Saturday, July 20, 2019

A Cemetery And McDonald's

A short city walk on a hot afternoon produced a few pictures and no deep thoughts:
 The Key West Citizen - Friday, February 22, 2002

Barbara Mae Whitehead, affectionately called ""Bobbie," was born on June 22, 1921 in Key West. A life-long resident of Key West, she departed this life on Feb. 20, 2002, at Lower Keys Medical Center after an extended illness. 

Bobbie made an impact on the lives of all who were graced with her presence. She will always be remembered and appreciated. 

Bobbie was a member of the Key West United Methodist Church and she owned and operated Bobbie's Beauty Salon. She will be greatly missed by her loving family and many friends, especially those at Dennis Pharmacy. 
The old Conch shell at the cemetery was adorned with a wine bottle oddly enough:
We couldn't go in to check on it!
Rusty contented himself with things at his eye level:
And I at mine:
I stopped at McDonald's on North Roosevelt for a salad as recommended by my absent wife and found these bicycles blocking the wheelchair ramp. These days I notice this sort of thing and though I kept my irritation to myself I did post something on Facebook, which is not something I do very often.
And there was lots of room at the bike rack or almost anywhere in the private parking lot. Grrr.


Native Floridian said...

It's a shame people (Barbara Whitehead, etc.) die and we lose all the history they experienced. I read not long ago about the guy who developed Duck Key. It was a very interesting story. He was living in the only house on the island and the Indies Inn had been open less than a year when Donna struck in 1960. They stayed inside the Indies Inn during the hurricane because they only found out about Donna hours (not days) before it hit. The eye made landfall right on Duck Key too, so they got the full experience. So much has changed in the way people live their lives since 1960 that it's amazing.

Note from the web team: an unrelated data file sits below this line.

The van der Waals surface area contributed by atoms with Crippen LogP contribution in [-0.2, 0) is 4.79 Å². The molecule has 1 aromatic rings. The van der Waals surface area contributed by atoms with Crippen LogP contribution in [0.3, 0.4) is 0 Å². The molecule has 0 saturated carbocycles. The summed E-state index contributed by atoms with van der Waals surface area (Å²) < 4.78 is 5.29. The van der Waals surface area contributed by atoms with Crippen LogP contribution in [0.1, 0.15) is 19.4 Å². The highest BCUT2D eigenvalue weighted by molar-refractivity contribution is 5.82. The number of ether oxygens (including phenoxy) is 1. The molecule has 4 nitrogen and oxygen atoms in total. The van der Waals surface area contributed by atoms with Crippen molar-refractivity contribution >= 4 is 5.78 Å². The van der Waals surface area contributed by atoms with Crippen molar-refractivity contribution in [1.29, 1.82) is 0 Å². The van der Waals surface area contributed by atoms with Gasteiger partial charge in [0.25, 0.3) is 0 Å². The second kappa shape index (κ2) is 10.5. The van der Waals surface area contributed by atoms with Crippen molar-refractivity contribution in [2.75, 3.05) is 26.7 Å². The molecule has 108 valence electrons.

Anonymous said...

Did someone pour wine on the monument and leave the wine bottle? That, and the bikes, disrespectful and clueless. Expected nowadays.

Conchscooter said...

Native Floridian: yes but I have to say I’m glad we get more warning even though that warning is often used for hype rather than as a thoughtful warning!
Anon: yes but I fear people have always been that way. At least nowadays we are led to believe we can do better. Odd thought that, isn’t it? Fifty years ago accommodating wheelchairs in business and public spaces seemed quaint. Now it’s the law of the land. Some small measure of progress? I must be in a hopeful mood.